Roger Marolt: Taking care of business when town is closed for the season
You have to admit there is a certain irony about a group of angry parents showing up to a school board meeting to complain about bullying on campus based on political beliefs by, in turn, adamantly labeling the administration and staff “socialists” and “hypocrites.”
But, who can blame them? There is nothing else to do these milquetoast months.
I mean this most sincerely. Not the irony of a fall morning wasted on tracing circles of spurious argument on a flip chart of thin air, but the fact that anyone, much less a group, can so easily find the time to stage such an impotent coup. There really is nothing else to do.
It’s a sweet spot in the year. Sure, I miss long, warm days full of all kinds of activities. Summer is great and we know it’s great, requiring no other proof other than it goes by too fast. It’s so great, in fact that it is easy to get to this late October period and feel kind of let down.
Now is the season of bland brown for sure — except for the part about putting an extra layer of insulation on by, perhaps, filling the Halloween candy basket early and often — and nobody likes getting used to the cold again. But the wary don’t waste time lamenting the pointless shift from daylight savings time. This time of year will be gone in a blink, too, and we will be sad about it.
We don’t have to go on hikes. We don’t have to ride our bikes. We don’t have to load up the car and head to the ski hills. This is our time not to shine. We can sit cozily at home and watch sports like the rest of the nation and feel patriotic over the symbolic connection.
The things we do around here while everyone is watching are guilty pleasures to a large degree. It is not uncommon to feel guilty if we do not partake in them. “What did you do this weekend?” is the local Monday morning exhale that is more accusatory than curious. When confronted with this weekly inquisition, you better be prepared to answer with a list of laudable accomplishments or face the awful, unmistakable silence of derision for wasting precious time on things that don’t lend themselves naturally to wearing Lycra, or other variations of moisture-wicking fabrics.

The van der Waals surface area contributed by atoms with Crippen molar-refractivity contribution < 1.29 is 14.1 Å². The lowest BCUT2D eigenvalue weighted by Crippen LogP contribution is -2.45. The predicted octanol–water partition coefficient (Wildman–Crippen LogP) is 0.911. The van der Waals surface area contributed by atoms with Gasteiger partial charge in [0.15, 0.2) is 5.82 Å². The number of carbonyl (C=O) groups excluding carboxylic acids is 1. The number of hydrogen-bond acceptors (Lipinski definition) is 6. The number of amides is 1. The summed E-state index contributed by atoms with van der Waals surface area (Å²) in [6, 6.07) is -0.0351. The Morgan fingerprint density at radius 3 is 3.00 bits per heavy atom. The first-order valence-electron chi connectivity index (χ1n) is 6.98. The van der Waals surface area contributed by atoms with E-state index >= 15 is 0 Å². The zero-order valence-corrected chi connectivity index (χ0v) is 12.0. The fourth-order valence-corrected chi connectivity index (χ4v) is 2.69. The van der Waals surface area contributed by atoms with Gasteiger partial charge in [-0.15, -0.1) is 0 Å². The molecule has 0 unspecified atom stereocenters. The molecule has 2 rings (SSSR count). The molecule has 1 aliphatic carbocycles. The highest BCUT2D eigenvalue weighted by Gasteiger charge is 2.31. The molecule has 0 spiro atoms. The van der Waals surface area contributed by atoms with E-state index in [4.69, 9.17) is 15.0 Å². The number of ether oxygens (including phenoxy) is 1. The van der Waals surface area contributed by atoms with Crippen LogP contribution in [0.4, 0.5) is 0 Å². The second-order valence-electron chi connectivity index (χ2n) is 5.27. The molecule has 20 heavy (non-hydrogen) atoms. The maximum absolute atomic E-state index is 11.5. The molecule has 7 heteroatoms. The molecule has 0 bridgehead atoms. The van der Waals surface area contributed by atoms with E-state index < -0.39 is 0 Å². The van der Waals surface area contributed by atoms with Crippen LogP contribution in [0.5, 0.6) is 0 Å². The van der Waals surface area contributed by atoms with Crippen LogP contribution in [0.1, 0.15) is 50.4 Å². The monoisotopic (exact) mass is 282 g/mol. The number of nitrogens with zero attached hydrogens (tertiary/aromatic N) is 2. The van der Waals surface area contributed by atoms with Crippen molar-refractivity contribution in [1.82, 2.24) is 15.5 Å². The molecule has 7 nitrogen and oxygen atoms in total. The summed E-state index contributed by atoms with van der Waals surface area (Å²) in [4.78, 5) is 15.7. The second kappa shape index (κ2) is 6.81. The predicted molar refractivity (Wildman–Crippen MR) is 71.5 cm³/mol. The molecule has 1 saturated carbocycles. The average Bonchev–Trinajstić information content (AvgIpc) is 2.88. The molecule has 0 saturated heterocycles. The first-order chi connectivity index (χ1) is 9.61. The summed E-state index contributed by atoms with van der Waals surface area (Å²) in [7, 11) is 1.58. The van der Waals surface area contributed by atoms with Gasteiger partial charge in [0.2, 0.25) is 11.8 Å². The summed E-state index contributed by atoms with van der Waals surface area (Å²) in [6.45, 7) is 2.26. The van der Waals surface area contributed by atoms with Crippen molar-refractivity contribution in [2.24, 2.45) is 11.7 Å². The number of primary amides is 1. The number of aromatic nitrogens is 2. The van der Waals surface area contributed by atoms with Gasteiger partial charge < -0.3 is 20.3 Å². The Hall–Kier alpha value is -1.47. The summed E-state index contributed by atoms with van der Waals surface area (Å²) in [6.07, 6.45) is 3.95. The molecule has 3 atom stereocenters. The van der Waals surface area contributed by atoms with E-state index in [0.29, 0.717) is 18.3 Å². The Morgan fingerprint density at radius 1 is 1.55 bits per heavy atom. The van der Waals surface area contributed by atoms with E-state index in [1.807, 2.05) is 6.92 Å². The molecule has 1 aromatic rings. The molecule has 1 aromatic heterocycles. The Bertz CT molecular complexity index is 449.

There are more times in January than not when, before coffee, I groan at the thought of buckling up my ski boots. There are times in the summer as I momentarily relax on the couch when I feel sympathetic pains in my behind over the idea of jumping on my mountain bike and heading out on a single track trail of which my motivation to follow leads me right back to where I am ruminating in this moment of doubt. As with everything in life, there is an inertia that compounds itself each time you repeat an activity in approximately the same manner you have before. It doesn’t decrease the pleasure you get out of the contemplated act, it just makes it harder to get started. It is the thing that history’s young have never believed and its wise have never doubted. It is the explanation for foreplay, fat skis and e-bikes.
It’s no wonder that we relax into all that this season doesn’t have to offer. Hand me a leaf blower and a set of earplugs that turn its whine into pleasant gray noise as I raise the golden blanket on my yard and watch it settle where I direct it. I can get outside for some fresh air and sunshine without worrying about the premature aging of my skin under blistering UVA rays or searing my lungs for 30 minutes to get to the crest of a trail under the pretense that I have to. Let me enjoy putting away the patio furniture to preserve it in good condition so that I can set it out again next summer and hardly use it again because I am so busy. The thought of it is enough to justify a hasty completion of the task followed by a quick retreat back to the tube and a baseball playoff game.
Autumn is about staying busy by convincing yourself that you are not. Make no lists. Discuss no plans. Do what you have to do to get back to doing nothing as quickly as possible.
The formula is simple. The execution is second nature. The fall is short. The landing is soft. Let the nightfall descending upon you two minutes earlier than the day before pull you into this dream all the more quickly.
Roger Marolt knows that loving to work at nothing all day is taking care of business. Email him at email@example.com.
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Brett Tenza is very much a “people person,” and a people pleaser, too. As DJ Tenza, he spins music just about every week in the winter in Snowmass Base Village, and is always looking for “common ground” and ways to connect with disco-dancing ice skaters who hit the rink on Saturdays to his tunes.